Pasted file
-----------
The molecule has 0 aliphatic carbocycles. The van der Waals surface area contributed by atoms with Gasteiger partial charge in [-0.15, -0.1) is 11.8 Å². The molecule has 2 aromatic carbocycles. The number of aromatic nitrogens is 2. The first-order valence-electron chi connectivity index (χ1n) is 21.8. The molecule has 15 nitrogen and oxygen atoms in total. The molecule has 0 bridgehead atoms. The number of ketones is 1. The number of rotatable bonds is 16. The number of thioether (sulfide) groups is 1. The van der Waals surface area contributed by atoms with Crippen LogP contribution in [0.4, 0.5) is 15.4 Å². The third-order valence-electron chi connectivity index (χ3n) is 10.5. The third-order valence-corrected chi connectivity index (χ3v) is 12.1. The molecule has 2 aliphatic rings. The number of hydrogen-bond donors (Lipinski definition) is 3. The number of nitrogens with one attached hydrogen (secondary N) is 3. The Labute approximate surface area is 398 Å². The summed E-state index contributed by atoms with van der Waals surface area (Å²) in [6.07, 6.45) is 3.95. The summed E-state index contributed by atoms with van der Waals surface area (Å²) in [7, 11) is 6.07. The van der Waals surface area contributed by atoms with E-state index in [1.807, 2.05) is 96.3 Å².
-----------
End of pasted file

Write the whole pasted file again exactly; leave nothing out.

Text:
The molecule has 0 aliphatic carbocycles. The van der Waals surface area contributed by atoms with Gasteiger partial charge in [-0.15, -0.1) is 11.8 Å². The molecule has 2 aromatic carbocycles. The number of aromatic nitrogens is 2. The first-order valence-electron chi connectivity index (χ1n) is 21.8. The molecule has 15 nitrogen and oxygen atoms in total. The molecule has 0 bridgehead atoms. The number of ketones is 1. The number of rotatable bonds is 16. The number of thioether (sulfide) groups is 1. The van der Waals surface area contributed by atoms with Crippen LogP contribution in [0.4, 0.5) is 15.4 Å². The third-order valence-electron chi connectivity index (χ3n) is 10.5. The third-order valence-corrected chi connectivity index (χ3v) is 12.1. The molecule has 2 aliphatic rings. The number of hydrogen-bond donors (Lipinski definition) is 3. The number of nitrogens with one attached hydrogen (secondary N) is 3. The Labute approximate surface area is 398 Å². The summed E-state index contributed by atoms with van der Waals surface area (Å²) in [6.07, 6.45) is 3.95. The summed E-state index contributed by atoms with van der Waals surface area (Å²) in [7, 11) is 6.07. The van der Waals surface area contributed by atoms with E-state index in [1.807, 2.05) is 96.3 Å².